The research was funded by grants from the National Cancer Institute (K22CA100017) and the National Institute of General Medical Sciences (RO1GM093104), both of the National Institutes of Health, the Center for Cancer Epigenetics, the Theodore N. Law Endowment for Scientific Achievement at MD Anderson and by MD Anderson's Odyssey postdoctoral program to Kapoor

About MD Anderson

The University of Texas MD Anderson Cancer Center in Houston ranks as one of the world's most respected centers focused on cancer patient care, research, education and prevention. MD Anderson is one of only 40 comprehensive cancer centers designated by the National Cancer Institute. For eight of the past 10 years, including 2011, MD Anderson has ranked No. 1 in cancer care in "America's Best Hospitals," a survey published annually in U.S. News & World Report.

Get M. D. Anderson News Via RSS Follow MDAnderson News on Twitter

Scott Merville | EurekAlert!
Further information:
http://www.mdanderson.org

More articles from Life Sciences:

nachricht Light-driven reaction converts carbon dioxide into fuel
23.02.2017 | Duke University

nachricht Oil and gas wastewater spills alter microbes in West Virginia waters
23.02.2017 | Rutgers University

All articles from Life Sciences >>>

The most recent press releases about innovation >>>

Die letzten 5 Focus-News des innovations-reports im Überblick:

Im Focus: Breakthrough with a chain of gold atoms

In the field of nanoscience, an international team of physicists with participants from Konstanz has achieved a breakthrough in understanding heat transport

In the field of nanoscience, an international team of physicists with participants from Konstanz has achieved a breakthrough in understanding heat transport

Im Focus: DNA repair: a new letter in the cell alphabet

Results reveal how discoveries may be hidden in scientific “blind spots”

Cells need to repair damaged DNA in our genes to prevent the development of cancer and other diseases. Our cells therefore activate and send “repair-proteins”...

Im Focus: Dresdner scientists print tomorrow’s world

The Fraunhofer IWS Dresden and Technische Universität Dresden inaugurated their jointly operated Center for Additive Manufacturing Dresden (AMCD) with a festive ceremony on February 7, 2017. Scientists from various disciplines perform research on materials, additive manufacturing processes and innovative technologies, which build up components in a layer by layer process. This technology opens up new horizons for component design and combinations of functions. For example during fabrication, electrical conductors and sensors are already able to be additively manufactured into components. They provide information about stress conditions of a product during operation.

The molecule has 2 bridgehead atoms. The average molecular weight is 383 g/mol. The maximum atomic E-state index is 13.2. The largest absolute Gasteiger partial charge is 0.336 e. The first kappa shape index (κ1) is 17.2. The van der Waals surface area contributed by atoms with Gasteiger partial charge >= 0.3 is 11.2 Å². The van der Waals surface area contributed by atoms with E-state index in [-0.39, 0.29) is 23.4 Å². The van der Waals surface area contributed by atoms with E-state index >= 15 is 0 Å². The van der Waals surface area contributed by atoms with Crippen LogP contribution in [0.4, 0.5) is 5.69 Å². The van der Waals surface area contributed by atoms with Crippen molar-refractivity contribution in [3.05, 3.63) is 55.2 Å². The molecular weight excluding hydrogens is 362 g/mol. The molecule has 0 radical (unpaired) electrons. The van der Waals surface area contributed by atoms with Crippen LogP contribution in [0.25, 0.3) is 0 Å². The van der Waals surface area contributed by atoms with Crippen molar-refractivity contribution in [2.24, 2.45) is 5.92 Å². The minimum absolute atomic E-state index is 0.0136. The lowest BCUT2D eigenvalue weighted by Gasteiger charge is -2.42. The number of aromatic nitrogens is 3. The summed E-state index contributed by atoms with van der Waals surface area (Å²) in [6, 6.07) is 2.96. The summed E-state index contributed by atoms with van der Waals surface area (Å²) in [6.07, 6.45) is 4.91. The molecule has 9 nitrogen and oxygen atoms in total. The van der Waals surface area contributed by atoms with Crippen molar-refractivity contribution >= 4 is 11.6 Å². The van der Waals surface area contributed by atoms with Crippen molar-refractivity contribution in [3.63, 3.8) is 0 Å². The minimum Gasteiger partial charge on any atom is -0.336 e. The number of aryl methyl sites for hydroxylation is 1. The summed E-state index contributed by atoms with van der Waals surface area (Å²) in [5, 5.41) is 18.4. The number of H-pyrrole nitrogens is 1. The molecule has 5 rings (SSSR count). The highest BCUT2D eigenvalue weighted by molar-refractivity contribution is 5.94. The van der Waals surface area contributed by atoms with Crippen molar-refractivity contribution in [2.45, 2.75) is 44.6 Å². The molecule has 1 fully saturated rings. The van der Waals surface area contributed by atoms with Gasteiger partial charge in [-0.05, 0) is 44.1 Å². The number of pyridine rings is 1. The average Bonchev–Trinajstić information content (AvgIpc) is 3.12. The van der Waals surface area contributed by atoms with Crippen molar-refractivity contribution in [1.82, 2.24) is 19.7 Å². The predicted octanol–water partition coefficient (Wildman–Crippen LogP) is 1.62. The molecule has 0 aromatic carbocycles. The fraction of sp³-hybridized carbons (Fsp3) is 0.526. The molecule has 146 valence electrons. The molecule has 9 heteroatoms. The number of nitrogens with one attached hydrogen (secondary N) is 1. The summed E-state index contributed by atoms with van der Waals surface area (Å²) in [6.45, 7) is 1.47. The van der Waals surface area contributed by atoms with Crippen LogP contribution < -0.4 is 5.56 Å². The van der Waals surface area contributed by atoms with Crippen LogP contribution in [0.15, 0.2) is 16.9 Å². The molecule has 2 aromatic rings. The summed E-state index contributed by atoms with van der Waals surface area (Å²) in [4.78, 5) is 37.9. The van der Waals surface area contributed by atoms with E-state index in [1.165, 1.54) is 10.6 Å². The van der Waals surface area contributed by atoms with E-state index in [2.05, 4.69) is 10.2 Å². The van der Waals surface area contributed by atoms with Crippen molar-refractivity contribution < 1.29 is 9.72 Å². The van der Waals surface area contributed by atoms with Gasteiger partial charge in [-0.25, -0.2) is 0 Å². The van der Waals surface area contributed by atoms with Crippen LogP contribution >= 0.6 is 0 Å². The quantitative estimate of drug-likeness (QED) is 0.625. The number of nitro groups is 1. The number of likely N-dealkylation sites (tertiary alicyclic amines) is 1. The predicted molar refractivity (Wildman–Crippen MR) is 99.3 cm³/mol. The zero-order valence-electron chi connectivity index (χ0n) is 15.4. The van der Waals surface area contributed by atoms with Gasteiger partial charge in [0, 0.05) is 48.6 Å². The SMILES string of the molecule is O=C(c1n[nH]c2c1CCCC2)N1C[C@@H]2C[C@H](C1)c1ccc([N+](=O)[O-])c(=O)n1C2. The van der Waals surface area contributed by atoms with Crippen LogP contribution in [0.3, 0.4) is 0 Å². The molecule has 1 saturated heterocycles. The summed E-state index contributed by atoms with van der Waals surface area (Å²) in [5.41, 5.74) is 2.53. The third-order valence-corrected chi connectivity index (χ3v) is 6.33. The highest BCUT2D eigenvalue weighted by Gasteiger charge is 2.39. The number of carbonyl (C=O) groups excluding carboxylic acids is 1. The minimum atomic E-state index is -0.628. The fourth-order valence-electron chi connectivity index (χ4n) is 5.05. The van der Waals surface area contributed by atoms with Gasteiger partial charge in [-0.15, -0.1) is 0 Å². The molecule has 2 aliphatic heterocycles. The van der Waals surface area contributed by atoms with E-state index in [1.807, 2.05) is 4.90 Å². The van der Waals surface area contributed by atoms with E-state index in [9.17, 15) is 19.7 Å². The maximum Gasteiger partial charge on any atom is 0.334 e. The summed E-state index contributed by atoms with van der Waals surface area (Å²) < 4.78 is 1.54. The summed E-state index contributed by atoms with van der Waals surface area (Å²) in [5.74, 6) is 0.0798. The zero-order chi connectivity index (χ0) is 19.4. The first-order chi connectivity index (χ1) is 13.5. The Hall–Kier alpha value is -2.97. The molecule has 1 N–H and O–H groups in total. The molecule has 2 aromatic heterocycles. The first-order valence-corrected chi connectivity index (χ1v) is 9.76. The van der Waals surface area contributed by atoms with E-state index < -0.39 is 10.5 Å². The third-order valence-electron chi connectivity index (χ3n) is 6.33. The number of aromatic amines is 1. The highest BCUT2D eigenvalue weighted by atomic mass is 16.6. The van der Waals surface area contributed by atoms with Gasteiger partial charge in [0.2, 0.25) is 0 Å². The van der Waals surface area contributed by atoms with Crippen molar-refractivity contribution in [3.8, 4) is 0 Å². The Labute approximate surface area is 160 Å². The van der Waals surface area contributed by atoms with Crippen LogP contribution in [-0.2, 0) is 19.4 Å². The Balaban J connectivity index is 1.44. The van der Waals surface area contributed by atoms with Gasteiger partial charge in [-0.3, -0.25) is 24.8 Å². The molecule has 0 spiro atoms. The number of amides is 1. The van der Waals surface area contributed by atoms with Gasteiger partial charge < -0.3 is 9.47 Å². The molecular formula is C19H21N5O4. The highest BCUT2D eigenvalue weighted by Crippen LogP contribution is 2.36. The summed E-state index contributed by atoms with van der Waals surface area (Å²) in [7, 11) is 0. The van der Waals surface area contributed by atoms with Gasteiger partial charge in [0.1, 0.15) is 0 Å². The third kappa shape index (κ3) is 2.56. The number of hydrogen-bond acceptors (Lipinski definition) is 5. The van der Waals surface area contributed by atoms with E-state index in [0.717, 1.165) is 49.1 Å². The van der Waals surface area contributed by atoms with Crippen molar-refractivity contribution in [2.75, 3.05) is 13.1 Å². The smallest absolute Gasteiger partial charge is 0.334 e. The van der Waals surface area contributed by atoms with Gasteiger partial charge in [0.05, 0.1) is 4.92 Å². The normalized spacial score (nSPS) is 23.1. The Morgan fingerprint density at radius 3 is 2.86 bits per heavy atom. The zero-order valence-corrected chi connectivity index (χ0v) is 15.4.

The 3D-printing technology, or additive manufacturing as it is often called, has long made the step out of scientific research laboratories into industrial...

Im Focus: Mimicking nature's cellular architectures via 3-D printing

Research offers new level of control over the structure of 3-D printed materials

Nature does amazing things with limited design materials. Grass, for example, can support its own weight, resist strong wind loads, and recover after being...

Im Focus: Three Magnetic States for Each Hole

Nanometer-scale magnetic perforated grids could create new possibilities for computing. Together with international colleagues, scientists from the Helmholtz Zentrum Dresden-Rossendorf (HZDR) have shown how a cobalt grid can be reliably programmed at room temperature. In addition they discovered that for every hole ("antidot") three magnetic states can be configured. The results have been published in the journal "Scientific Reports".

Physicist Dr. Rantej Bali from the HZDR, together with scientists from Singapore and Australia, designed a special grid structure in a thin layer of cobalt in...

All Focus news of the innovation-report >>>

Anzeige

Anzeige

Event News

Booth and panel discussion – The Lindau Nobel Laureate Meetings at the AAAS 2017 Annual Meeting

13.02.2017 | Event News

Complex Loading versus Hidden Reserves

10.02.2017 | Event News

International Conference on Crystal Growth in Freiburg

09.02.2017 | Event News

 
Latest News

Organ-on-a-chip mimics heart's biomechanical properties

23.02.2017 | Health and Medicine

Light-driven reaction converts carbon dioxide into fuel

23.02.2017 | Life Sciences

Oil and gas wastewater spills alter microbes in West Virginia waters

23.02.2017 | Life Sciences

VideoLinks
B2B-VideoLinks
More VideoLinks >>>